Setting up CI for your .NET MAUI Android app with GitHub Actions

In my previous posts, I’ve shown how you can set up CI for your .NET MAUI apps in Azure DevOps, both for iOS and Android. In this posts I’ll show you how you can do the same with GitHub Actions. We’ll be starting with .NET MAUI Android.

Prerequisites for this guide will be that you already have the source code for your .NET MAUI app hosted on GitHub.

Create your workflow

Create a new workflow under the Actions tab in your repository. Select the .NET workflow, which should be suggested to you (search it up if it isn’t suggested) and hit “Configure”.

Workflow for .NET.

Out of the box, the template will look like this:

Select your VM image

The first thing we want to change is what kind of virtual image this action will run on. The template sets it to ubuntu-latest, but we’ll want to change this to either a Windows or MacOS image, since Linux doesn’t support the installation of .NET 6 workloads. Let’s change it to windows-latest:

    runs-on: windows-latest

Use .NET 6

There’s already an action added to the workflow (actions/setup-dotnet@v1) which sets the job to use .NET 5. We’ll make a small edit to make this use .NET 6 instead:

    - name: Setup .NET
      uses: actions/setup-dotnet@v1
      with:
        dotnet-version: 6.0.x

Install the MAUI workload

Next we’ll remove the dotnet restore and dotnet test commands. In place of the dotnet restore command we’ll add a run where we will install the .NET MAUI workload:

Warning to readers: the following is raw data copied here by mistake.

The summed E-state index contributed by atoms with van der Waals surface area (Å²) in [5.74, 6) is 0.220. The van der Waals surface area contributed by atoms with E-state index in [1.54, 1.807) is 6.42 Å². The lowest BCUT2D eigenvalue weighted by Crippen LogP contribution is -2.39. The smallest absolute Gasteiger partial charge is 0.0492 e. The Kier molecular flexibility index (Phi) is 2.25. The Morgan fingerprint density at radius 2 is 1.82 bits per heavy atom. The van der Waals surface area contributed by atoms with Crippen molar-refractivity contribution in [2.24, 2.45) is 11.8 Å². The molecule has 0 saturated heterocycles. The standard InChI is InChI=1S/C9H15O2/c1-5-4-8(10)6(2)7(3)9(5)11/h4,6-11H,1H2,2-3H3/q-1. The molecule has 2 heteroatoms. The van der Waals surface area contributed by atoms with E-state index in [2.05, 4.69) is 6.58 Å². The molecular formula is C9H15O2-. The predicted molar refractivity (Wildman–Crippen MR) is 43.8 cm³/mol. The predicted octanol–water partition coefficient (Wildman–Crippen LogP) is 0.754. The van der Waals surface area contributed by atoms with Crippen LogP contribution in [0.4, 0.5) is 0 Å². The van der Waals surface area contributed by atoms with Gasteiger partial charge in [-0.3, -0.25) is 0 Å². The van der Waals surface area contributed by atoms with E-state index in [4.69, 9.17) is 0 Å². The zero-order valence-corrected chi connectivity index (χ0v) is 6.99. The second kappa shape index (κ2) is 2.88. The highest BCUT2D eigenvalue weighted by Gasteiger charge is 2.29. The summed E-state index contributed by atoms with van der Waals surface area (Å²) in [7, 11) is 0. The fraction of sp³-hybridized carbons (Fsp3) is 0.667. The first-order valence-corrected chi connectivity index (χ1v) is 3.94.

- name: Install MAUI workload
      run: dotnet workload install maui

Build it!

Finally we’ll modify the existing dotnet build command to build the .NET MAUI app for Android:

    - name: Build
      run: dotnet build -c Release -f:net6.0-android

And that’s it! Remember that if you have a keystore you want to sign your app with, you need to se that in the .csproj-file, as stated in in my other post. If you want to use your signed AAB file in f.ex. a release pipeline, you can use the Upload a Build Artifact action for this (actions/upload-artifact@v3.0.0).

Here’s the final YML file:

Final thoughts

Setting up the CI for this with GitHub Actions isn’t that different from setting it up in Azure DevOps. The syntax is a little different, but not too foreign. I’ve been meaning to test out GitHub Actions myself too, so making this guide was very helpful with that. I recommend that you play around with GitHub Actions too, as the possibilities are so much more than what I’ve explained here. As always, I hope this was useful!

2 thoughts on “Setting up CI for your .NET MAUI Android app with GitHub Actions”

  1. Hi! Would you consider updating this post with:
    1. How to store the key.keystore file and its passwords as a secret, and then add those values to the dotnetbuild command in the .yml file? So that we donโ€™t have to keep the sensitive file and values in the repo?
    2. How to publish the built .aab file to the playstore as the next step.
    Thank you ๐Ÿ™‚

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